While London did become a major classical label, both in the U.S. and internationally, it also went on to become one of the U.K.'s most prominent record companies, with artists ranging from Edmundo Ros to the Rolling Stones. Camarata himself recorded for London as a classical performer, usually preparing original settings for full orchestra of pieces ranging from Erik Satie's solo piano works to chamber pieces by Bach and opera overtures and airas by Verdi, Puccine, and Rossini.
His stay in the U.K. was short, however, and he returned to the U.S. in 1950, where he rejoined Decca. He set up a studio big band, dubbed the Commanders, which had good sales with a series of albums such as Meet The Commanders. He also began working in television, arranging and conducting a number of the medium's more spectacular musical productions, including "Together With Music," which featured Mary Martin and Noel Coward.
These shows brought his name to the attention of Charles Hansen, an executive working with Walt Disney, who had been looking for someone to run a record label that could release soundtracks of his movies on the then-new LP format. Camarata moved to southern California, where he established and ran Disneyland Records for nearly twenty years. Soon after the label's formation, Disney stumbled into a huge popular hit with its "Mickey Mouse Club" television series. Camarata was soon busy producing singles by most of the show's featured performers, including the young Annette Funicello.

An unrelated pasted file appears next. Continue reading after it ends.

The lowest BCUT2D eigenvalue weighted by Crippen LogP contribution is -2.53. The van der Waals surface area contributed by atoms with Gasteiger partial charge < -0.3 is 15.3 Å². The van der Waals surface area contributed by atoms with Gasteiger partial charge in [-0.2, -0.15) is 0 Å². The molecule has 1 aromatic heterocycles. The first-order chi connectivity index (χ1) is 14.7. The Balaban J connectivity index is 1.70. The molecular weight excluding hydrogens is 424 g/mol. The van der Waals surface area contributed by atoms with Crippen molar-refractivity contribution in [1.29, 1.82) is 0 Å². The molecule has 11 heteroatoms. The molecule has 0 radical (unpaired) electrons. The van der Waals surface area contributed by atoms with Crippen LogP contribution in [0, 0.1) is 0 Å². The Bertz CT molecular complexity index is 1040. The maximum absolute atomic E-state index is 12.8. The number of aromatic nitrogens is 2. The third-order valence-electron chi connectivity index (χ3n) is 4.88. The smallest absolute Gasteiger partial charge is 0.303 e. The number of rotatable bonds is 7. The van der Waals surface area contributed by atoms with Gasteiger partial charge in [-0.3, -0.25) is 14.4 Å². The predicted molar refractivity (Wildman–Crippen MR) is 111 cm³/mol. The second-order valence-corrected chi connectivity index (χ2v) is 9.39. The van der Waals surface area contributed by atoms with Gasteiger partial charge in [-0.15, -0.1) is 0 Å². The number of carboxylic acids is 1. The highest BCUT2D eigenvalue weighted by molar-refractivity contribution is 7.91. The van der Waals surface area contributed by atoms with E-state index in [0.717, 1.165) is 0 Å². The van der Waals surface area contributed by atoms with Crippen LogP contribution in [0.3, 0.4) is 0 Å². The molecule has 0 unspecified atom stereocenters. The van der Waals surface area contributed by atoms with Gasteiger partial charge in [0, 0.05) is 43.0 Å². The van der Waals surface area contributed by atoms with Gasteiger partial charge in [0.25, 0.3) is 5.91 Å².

Funicello had a fairly thin voice and was something of a reluctant performer at first. But then Camarata experimented with a new echo effect device Disneyland Records had bought, and he was able to develop a richer, rounder sound that convinced Disney to push her as a full-fledged recording star.
Camarata was more than just a record maker for Disney. He played an important role in building up the studio's already well-known library of original music and provided some significant additions to the studio's casts. He introduced Sterling Holloway, who became the voice of Winnie the Pooh, and helped convince Louis Prima and Phil Harris to provide the voices for King Louie the Ape and Baloo the Bear in "The Jungle Book." He also expanded the label's repertoire to works outside the Disney oeuvre, including a series of Broadway musical songtrack albums he recorded with the Mike Sammes Singers. Over the course of his time with Disney, Camarata's recordings earned a total of eight Grammy Award nominations.